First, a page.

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Saturday, June 25, 2022

The Art and Science of Interviewing: Part Two

John A. Wojtecki
Doctor John A. Wojtecki has 45 years of experience in Human Resources, Safety, and Training serving the toy, food, plastics, steel, and office furniture industries. John operates his own consulting business and is a Certified Facilitator in Real Colors. He is a volunteer with the Quad Cities Mediation Service. He posts monthly on his LinkedIn account.

Muscatine Living

Last we met (the April 29 edition of Discover Muscatine) part one of a two-part series on job interviewing was the subject discussed. We conclude this two-part series on understanding what the employer/interviewer is expecting.

Everyone who submits an application and/or resume is attempting to answer questions that the employer would ask. Who are you and why would you be an employee that contributes to the success of the business?

Past performance is an indicator of future success.

This statement has been used in many interviewing workshops. I first noticed that sentence in the DDI Interviewing Workshop I attended in the 1990’s.

This statement is quite important to the hiring manager/interviewer. The employer will make comparisons on all applicants. How do you (the applicant/reader of this article) differentiate yourself from the other applicants? You may know you are a good applicant for the position. How have you differentiated yourself from the other applicants based on experience and past performance?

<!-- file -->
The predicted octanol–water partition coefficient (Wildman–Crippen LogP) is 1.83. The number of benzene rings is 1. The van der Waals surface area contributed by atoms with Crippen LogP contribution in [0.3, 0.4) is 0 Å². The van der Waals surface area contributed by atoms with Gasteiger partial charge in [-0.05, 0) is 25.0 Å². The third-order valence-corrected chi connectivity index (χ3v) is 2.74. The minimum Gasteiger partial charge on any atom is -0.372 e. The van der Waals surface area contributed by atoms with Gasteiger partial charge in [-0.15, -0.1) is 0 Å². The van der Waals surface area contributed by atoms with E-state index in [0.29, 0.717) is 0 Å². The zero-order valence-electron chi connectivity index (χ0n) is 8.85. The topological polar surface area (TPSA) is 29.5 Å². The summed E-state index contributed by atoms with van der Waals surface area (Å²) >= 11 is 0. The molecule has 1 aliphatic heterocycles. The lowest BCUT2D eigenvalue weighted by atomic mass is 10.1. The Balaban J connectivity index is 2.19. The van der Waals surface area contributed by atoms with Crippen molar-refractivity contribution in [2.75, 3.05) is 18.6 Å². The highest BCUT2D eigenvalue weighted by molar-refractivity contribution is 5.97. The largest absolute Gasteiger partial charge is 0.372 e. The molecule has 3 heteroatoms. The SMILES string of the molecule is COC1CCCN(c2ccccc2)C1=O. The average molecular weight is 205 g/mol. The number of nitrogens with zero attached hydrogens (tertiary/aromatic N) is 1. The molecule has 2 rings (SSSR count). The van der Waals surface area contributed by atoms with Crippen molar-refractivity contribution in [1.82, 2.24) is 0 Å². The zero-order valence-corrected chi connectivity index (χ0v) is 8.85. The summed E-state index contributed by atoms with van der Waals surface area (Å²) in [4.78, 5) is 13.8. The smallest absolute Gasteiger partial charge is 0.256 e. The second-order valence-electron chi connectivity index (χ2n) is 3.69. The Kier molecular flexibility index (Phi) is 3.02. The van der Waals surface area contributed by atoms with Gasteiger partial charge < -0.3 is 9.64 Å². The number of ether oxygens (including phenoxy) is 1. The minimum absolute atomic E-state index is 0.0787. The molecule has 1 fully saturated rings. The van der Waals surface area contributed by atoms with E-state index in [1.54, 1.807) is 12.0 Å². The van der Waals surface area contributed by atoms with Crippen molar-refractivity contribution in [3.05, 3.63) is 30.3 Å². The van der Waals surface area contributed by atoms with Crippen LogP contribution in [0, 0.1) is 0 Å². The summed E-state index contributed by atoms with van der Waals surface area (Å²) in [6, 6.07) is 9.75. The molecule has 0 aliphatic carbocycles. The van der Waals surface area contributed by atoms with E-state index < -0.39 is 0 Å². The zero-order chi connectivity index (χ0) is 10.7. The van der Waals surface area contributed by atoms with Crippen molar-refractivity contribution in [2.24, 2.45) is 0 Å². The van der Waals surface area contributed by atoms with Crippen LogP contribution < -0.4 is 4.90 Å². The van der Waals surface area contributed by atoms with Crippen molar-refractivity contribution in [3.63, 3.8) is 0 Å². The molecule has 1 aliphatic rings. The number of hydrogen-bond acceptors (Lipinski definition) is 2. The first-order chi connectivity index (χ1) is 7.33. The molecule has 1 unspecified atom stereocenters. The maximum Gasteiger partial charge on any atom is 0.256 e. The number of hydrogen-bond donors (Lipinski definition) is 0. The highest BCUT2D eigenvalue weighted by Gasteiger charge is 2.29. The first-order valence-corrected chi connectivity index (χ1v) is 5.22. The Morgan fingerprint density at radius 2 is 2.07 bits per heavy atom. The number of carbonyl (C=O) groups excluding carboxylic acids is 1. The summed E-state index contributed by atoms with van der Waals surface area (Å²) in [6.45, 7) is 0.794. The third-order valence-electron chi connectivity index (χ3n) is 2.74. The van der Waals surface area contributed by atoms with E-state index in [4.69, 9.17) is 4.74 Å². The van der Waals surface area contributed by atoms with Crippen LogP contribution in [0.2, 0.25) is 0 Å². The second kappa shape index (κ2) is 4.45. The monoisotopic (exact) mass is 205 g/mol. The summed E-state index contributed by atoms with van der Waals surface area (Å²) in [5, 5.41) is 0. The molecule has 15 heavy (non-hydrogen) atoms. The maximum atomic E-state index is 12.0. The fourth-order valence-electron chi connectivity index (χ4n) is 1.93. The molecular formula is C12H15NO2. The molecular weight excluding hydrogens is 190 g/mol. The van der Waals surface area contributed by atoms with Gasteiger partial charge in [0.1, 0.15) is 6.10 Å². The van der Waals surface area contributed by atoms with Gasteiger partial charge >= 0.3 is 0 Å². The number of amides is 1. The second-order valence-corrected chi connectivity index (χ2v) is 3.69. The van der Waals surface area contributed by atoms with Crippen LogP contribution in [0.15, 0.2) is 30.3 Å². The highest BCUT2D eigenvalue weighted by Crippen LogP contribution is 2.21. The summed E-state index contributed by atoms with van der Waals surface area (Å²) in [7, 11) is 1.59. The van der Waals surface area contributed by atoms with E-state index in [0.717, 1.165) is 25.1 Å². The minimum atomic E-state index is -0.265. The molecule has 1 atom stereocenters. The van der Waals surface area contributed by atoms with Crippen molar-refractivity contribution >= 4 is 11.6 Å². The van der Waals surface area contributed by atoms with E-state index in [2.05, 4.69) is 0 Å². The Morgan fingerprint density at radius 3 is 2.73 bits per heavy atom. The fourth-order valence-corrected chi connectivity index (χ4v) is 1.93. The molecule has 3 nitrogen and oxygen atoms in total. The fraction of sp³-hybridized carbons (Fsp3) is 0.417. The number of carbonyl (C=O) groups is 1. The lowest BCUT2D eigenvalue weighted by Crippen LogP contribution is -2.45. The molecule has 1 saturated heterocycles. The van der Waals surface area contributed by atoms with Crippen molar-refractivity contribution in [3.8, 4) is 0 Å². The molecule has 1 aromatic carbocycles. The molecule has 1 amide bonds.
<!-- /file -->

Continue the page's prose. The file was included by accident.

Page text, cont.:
Several traits that an employer will look for is how well you listen, how you deal with ambiguity, and self-initiative (problem-solving). “Interrupters” are identified quickly in the conversation. An interviewer will want to speak between twenty to thirty percent of the interview time. Anything less becomes a warning sign for the interviewer and serves as a formula for comparison to other applicants. In the interview, it is acceptable to ask for a question rephrase if you are uncertain about the question.

Dealing with ambiguity becomes a major issue at work when the boss is not around. Thinking through issues, use of analysis skills, and finally, decision-making, becomes a priority for a hiring manager. The boss wants to know they can rely on you, the employee to make a sound business decision. This is where past performance and experience can help you in getting a job offer. Rehearsing your past experience here prior to the interview will pay dividends. You need to make sure your response is concise and addresses the issue. Your response can save time in the interview and help explain how you would handle a difficult situation. The interviewer will take notice.

Yes, rehearsing is boring and not easy. One does not want to appear over-prepared, yet the experience can set you apart from your competition.

Self-initiative becomes a critical issue when an interviewer compares all applicants. If you are able to present yourself that you look for opportunities to improve the workplace, and then get those opportunities done, shows the interviewer that you have an improvement mindset.

After an interview, I always, send a thank you note. I make it personal. Expressing interest in the position is imperative. I, recently, read on social media that a certain person said that they did not send anything of the sort and questioned why. Sending a thank you note is an opportunity that you can show a caring, detail oriented approach, which may separate you from your competition. Good luck in your job search!

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